Back when I was a kid, the “hip” thing to do was invite people over for drinks and subject them to “pictures of my trip to X.” Your poor innocent friends and neighbors would then spend the next hour trapped in your living room with gin and tonics clutched in their hands while you narrated the 29th slide of someone kissing the Blarney Stone. “And here’s Tony, he’s Steve’s second cousin removed...or is that twice removed? And here’s Tony’s second wife...”
Fast-forward 30 years and I now have HEAPS and PILES of my family’s slides. And I’m a third generation shutterbug.
What’s a person to do with all these slides? Get them on the internet!
Introducing the Legacy Project. I am digitizing and restoring all of my family’s slides starting with my maternal grandparents. (It’s slow going, cobbler’s kids and shoes and all that.) I’m putting them up on the ‘net in an archive so family members can comment, decipher the cryptic and faded script scratched on the back, and reminisce. Added bonus—they can order prints or canvases or DVDs of anything that catches their eye. No one wants 32 slides of the Blarney Stone, but that really great shot of the grandparents snuggling, that one we all want.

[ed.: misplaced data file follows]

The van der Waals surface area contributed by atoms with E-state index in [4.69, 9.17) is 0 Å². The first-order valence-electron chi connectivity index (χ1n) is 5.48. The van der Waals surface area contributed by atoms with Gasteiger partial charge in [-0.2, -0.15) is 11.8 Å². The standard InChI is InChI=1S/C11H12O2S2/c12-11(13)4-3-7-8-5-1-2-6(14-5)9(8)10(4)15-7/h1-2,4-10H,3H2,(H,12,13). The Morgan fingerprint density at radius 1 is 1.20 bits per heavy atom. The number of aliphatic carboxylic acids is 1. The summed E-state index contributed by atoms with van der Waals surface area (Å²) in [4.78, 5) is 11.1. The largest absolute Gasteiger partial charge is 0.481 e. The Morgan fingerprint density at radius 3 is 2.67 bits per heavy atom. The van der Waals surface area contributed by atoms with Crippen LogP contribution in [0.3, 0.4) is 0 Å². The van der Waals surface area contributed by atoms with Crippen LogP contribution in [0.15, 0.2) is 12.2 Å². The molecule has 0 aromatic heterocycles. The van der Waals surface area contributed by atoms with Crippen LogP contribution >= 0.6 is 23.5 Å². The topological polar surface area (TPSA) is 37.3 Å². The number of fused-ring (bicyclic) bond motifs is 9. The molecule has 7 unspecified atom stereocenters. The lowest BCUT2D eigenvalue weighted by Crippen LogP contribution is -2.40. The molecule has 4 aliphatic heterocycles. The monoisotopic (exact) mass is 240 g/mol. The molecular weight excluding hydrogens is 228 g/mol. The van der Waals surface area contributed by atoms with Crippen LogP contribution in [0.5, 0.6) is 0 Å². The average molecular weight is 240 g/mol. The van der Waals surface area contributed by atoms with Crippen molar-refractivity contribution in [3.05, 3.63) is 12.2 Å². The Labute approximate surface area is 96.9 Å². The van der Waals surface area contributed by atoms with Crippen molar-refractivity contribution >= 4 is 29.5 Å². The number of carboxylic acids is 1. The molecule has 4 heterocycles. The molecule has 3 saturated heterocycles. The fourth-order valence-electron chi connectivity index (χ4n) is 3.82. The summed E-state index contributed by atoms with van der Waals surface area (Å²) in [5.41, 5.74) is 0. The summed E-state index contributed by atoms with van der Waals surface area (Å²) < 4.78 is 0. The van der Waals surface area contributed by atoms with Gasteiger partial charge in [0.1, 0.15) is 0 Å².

So what about you? Do you have HEAPS and PILES of slides, prints, or film, and you don’t know what to do with it? Would you want to try a Legacy Project of your own? I’m happy to talk to you about where to get started, or if you’d rather, I can do it for you. (You like how I put that soft pitch in there?)
We’ll start with your images: slides, film, paintings, whatever you’ve got, and then we’ll talk about what you want when the project is finished. Some families make books, journals of the best images with anecdotes and stories to go with them. Some want DVDs they can peruse at their leisure. Some want large prints, some want small prints. The glory of a Legacy Project is that the memories are available to everyone, and they can have them in the way that most makes sense to them. While one relative might not have space for 16x20s of the whole family and would prefer a photobook they can keep on the shelf, someone else might say, “Bring it on!” to four 16x20s. Each family, and family member, is unique—but everyone should have access to the memories.